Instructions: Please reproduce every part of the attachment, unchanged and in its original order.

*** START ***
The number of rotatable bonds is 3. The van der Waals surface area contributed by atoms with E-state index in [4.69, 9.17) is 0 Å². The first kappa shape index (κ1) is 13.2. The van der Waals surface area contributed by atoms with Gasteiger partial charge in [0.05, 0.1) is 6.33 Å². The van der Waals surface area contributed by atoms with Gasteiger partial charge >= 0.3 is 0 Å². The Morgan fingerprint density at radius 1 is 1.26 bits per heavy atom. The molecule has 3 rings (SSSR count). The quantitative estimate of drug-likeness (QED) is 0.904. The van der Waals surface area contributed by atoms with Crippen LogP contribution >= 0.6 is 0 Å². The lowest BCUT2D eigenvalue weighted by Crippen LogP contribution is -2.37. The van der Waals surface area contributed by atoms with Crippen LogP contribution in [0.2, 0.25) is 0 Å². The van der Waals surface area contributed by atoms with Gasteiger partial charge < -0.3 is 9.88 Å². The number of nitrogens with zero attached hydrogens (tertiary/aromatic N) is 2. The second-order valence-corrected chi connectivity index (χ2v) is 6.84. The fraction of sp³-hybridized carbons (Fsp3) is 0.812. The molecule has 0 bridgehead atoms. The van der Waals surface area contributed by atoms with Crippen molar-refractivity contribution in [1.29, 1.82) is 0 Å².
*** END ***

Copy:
The number of rotatable bonds is 3. The van der Waals surface area contributed by atoms with E-state index in [4.69, 9.17) is 0 Å². The first kappa shape index (κ1) is 13.2. The van der Waals surface area contributed by atoms with Gasteiger partial charge in [0.05, 0.1) is 6.33 Å². The van der Waals surface area contributed by atoms with Gasteiger partial charge >= 0.3 is 0 Å². The Morgan fingerprint density at radius 1 is 1.26 bits per heavy atom. The molecule has 3 rings (SSSR count). The quantitative estimate of drug-likeness (QED) is 0.904. The van der Waals surface area contributed by atoms with Crippen LogP contribution >= 0.6 is 0 Å². The lowest BCUT2D eigenvalue weighted by Crippen LogP contribution is -2.37. The van der Waals surface area contributed by atoms with Crippen LogP contribution in [0.2, 0.25) is 0 Å². The van der Waals surface area contributed by atoms with Gasteiger partial charge < -0.3 is 9.88 Å². The number of nitrogens with zero attached hydrogens (tertiary/aromatic N) is 2. The second-order valence-corrected chi connectivity index (χ2v) is 6.84. The fraction of sp³-hybridized carbons (Fsp3) is 0.812. The molecule has 0 bridgehead atoms. The van der Waals surface area contributed by atoms with Crippen molar-refractivity contribution in [1.29, 1.82) is 0 Å².